Tom Brady showed up to the NFL Combine with a doughy figure and long boxer shorts. Twenty-two years later, he retires as the greatest player in NFL history, and king of a global branding and fashion empire.

Brady didn’t just play better with age. He looked better, too. Around these parts, that’s just as impressive as his seven Super Bowl rings, and something most gay men can relate to.

I have yet to meet a single boy whose throwback Facebook photos don’t make me raise my eyebrows in horror.

Brady transformed from football star to cultural megastar in the mid-aughts, when the Patriots won three Super Bowls in four years. He started dating actress Bridget Moynahan around then, but it’s important to note his fashion sense didn’t really improve. His front-spike was very boy band, and billowy dress shirts were very “dad.”

Brady’s fashion sense gradually improved with each Super Bowl ring.

Early in his career, Brady was viewed more as a game manager who would execute Bill Belichick’s infallible schemes to perfection. That changed in 2007. The Patriots employed one of the most prolific offenses in league history, with Brady leading the NFL in every significant passing category.

It would’ve been the perfect season, if not for the New York Giants’ upset in Super Bowl XLVI. But there was a saving grace from the historic loss.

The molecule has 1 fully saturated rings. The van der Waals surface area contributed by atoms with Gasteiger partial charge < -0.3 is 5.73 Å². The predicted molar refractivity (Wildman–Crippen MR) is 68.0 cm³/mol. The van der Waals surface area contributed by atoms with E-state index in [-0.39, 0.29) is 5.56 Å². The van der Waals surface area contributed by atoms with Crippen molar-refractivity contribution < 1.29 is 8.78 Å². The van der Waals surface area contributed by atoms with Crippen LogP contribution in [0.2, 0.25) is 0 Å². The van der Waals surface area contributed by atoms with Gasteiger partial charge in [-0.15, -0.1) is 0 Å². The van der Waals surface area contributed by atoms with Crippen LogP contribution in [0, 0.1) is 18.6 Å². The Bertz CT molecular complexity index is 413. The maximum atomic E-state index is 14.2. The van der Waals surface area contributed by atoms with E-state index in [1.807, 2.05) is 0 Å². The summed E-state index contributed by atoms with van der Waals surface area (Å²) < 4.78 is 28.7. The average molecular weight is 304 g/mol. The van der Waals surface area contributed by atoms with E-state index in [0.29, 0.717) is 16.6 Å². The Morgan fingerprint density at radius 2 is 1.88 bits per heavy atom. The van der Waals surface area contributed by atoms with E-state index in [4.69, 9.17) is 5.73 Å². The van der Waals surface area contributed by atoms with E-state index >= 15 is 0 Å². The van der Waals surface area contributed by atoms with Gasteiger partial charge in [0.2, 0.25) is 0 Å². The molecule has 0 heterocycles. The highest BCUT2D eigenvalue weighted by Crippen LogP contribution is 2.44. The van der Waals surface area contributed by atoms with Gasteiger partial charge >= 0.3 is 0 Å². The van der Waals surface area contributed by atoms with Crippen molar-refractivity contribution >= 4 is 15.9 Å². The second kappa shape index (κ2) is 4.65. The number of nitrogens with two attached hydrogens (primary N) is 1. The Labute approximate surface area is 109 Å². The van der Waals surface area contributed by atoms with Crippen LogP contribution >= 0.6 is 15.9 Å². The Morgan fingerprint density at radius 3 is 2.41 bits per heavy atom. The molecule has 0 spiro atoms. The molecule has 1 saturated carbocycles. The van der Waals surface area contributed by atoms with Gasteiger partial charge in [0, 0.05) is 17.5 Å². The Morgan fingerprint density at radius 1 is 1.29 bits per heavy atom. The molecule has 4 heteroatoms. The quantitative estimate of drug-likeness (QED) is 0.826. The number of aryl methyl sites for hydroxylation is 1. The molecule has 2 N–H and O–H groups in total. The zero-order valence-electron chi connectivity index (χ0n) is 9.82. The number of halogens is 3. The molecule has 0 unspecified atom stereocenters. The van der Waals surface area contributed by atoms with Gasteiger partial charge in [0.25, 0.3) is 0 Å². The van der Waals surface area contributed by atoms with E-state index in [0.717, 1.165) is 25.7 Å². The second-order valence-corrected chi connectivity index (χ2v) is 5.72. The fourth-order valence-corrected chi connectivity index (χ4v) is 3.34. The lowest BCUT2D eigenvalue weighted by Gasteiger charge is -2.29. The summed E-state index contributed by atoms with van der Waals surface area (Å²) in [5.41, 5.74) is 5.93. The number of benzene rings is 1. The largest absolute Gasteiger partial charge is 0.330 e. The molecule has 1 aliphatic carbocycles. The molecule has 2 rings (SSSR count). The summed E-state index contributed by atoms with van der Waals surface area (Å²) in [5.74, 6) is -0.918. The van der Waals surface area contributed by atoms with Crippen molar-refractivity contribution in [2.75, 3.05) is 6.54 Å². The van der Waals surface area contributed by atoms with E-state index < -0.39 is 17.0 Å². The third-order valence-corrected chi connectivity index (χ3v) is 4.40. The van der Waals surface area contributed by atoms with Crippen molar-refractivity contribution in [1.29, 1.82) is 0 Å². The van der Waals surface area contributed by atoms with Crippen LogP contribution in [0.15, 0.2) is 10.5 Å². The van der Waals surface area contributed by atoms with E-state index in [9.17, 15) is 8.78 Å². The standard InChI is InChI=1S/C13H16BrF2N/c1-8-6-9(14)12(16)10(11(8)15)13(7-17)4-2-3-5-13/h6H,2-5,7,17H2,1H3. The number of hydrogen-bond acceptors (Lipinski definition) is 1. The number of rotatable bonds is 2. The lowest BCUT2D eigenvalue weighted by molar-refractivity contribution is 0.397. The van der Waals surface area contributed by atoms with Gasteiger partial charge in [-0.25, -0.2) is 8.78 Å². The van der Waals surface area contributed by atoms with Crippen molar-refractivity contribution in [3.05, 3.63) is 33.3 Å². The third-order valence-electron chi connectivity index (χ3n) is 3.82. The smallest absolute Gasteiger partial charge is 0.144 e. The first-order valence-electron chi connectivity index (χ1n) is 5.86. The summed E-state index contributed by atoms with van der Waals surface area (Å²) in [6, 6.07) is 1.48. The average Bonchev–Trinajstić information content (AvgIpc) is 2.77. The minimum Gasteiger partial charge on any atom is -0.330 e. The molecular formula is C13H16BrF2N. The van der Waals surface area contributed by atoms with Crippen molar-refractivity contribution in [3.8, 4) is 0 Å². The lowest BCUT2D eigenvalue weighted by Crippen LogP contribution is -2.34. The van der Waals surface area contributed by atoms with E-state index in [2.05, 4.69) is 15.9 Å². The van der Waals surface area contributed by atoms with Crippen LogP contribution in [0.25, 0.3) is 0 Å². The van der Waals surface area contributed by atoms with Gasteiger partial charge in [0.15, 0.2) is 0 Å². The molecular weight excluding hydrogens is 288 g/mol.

We were spared pictures of Brady hoisting the Lombardi Trophy with that mop on his head. Can someone get this man the high and tight?

Brady’s hair took a few more years to sort out.

Enter: Gisele. Brady met the renowned supermodel in late 2006 and attended his first Met Gala in 2008. He looked suave in his classic bowtie with black tux ensemble.

Unfortunately, the same can’t be said for his look at subsequent Met Galas. The Patrick Swayze in “Road House” hairstyle was a miss.

Brady was not meant to sport long hair.

Brady’s relationship with Gisele coincides with his abandonment of Gap jeans for UGG boots, and other luxury endorsements. At the time, UGGs were largely viewed as a women’s brand. Yet, Brady was endorsing them with a full GQ spread.

The toxically masculine loudmouths on sports talk radio couldn't wrap their heads around it, and neither could the boorish football jocks who ruled my high school. Brady was untouchable in my suburban Massachusetts town, except when it came to his interest in fashion shows and all things chique.

The boys would call him “metrosexual,” a pejorative usually reserved for male celebrities who … you know.

By 2014, Brady had his act cleaned up.

It would be a stretch to say Brady is a “gay icon.” As our Cyd Zeigler points out, Brady never publicly spoke about LGBTQ issues, and probably won’t be a guest judge on “Drag Race” anytime soon.

But there’s no doubt he’s turned into a fox who enjoys pushing boundaries. It was always amusing to see frumpy sportswriters express their bewilderment over Brady’s trendy tastes. He exists in a different world, and isn’t afraid to show it.

Take the TB12 brand, for example. Sets of multi-hundred dollar resistance bands and $200 cookbooks don’t exactly speak to the masses.

But they speak to Brady’s quest for football immortality, which he was on his way to achieving before retiring Tuesday. At 44 years old, Brady led the NFL in passing yards and touchdowns. The TB12 Method, for all of its unorthodoxies like discouraging the consumption of strawberries, works.

Brady is the real-life Benjamin Button. His play never faltered, and looks always improved.

Brady looked his best when the Buccaneers visited the White House last year.

In other words, he’s an ageless wonder. Even the most football-allergic gays can admire that.